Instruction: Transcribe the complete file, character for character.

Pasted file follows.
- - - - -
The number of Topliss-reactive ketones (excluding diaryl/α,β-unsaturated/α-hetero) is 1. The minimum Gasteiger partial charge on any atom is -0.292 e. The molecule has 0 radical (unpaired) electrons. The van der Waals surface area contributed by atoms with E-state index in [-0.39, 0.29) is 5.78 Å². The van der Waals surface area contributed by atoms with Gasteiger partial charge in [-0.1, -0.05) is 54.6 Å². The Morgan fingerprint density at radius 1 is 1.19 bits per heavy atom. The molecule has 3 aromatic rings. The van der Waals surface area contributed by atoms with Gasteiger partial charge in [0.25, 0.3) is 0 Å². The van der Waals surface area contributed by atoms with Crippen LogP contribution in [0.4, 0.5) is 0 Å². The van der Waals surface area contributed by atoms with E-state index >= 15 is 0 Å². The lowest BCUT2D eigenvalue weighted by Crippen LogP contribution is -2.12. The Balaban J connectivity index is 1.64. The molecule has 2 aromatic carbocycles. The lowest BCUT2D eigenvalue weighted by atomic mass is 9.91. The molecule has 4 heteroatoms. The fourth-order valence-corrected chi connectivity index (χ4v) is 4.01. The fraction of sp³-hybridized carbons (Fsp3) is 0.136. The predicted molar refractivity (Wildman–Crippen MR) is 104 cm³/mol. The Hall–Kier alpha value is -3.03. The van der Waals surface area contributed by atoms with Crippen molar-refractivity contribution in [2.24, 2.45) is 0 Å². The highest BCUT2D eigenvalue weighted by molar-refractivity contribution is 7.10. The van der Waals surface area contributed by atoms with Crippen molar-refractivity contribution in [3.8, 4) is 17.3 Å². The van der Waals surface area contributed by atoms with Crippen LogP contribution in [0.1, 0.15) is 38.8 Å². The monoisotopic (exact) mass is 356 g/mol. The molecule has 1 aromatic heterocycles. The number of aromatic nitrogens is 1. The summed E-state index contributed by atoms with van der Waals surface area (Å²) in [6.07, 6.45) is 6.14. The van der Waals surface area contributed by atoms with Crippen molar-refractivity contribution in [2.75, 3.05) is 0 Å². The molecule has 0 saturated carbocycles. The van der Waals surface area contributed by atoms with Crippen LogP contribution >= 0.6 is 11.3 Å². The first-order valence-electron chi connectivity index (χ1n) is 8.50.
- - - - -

The number of Topliss-reactive ketones (excluding diaryl/α,β-unsaturated/α-hetero) is 1. The minimum Gasteiger partial charge on any atom is -0.292 e. The molecule has 0 radical (unpaired) electrons. The van der Waals surface area contributed by atoms with E-state index in [-0.39, 0.29) is 5.78 Å². The van der Waals surface area contributed by atoms with Gasteiger partial charge in [-0.1, -0.05) is 54.6 Å². The Morgan fingerprint density at radius 1 is 1.19 bits per heavy atom. The molecule has 3 aromatic rings. The van der Waals surface area contributed by atoms with Gasteiger partial charge in [0.25, 0.3) is 0 Å². The van der Waals surface area contributed by atoms with Crippen LogP contribution in [0.4, 0.5) is 0 Å². The van der Waals surface area contributed by atoms with E-state index >= 15 is 0 Å². The lowest BCUT2D eigenvalue weighted by Crippen LogP contribution is -2.12. The Balaban J connectivity index is 1.64. The molecule has 2 aromatic carbocycles. The lowest BCUT2D eigenvalue weighted by atomic mass is 9.91. The molecule has 4 heteroatoms. The fourth-order valence-corrected chi connectivity index (χ4v) is 4.01. The fraction of sp³-hybridized carbons (Fsp3) is 0.136. The predicted molar refractivity (Wildman–Crippen MR) is 104 cm³/mol. The Hall–Kier alpha value is -3.03. The van der Waals surface area contributed by atoms with Crippen molar-refractivity contribution in [2.24, 2.45) is 0 Å². The highest BCUT2D eigenvalue weighted by molar-refractivity contribution is 7.10. The van der Waals surface area contributed by atoms with Crippen molar-refractivity contribution in [3.8, 4) is 17.3 Å². The van der Waals surface area contributed by atoms with Crippen LogP contribution in [0.1, 0.15) is 38.8 Å². The monoisotopic (exact) mass is 356 g/mol. The molecule has 1 aromatic heterocycles. The number of aromatic nitrogens is 1. The summed E-state index contributed by atoms with van der Waals surface area (Å²) in [6.07, 6.45) is 6.14. The van der Waals surface area contributed by atoms with Crippen molar-refractivity contribution in [2.75, 3.05) is 0 Å². The molecule has 0 saturated carbocycles. The van der Waals surface area contributed by atoms with Crippen LogP contribution >= 0.6 is 11.3 Å². The first-order valence-electron chi connectivity index (χ1n) is 8.50.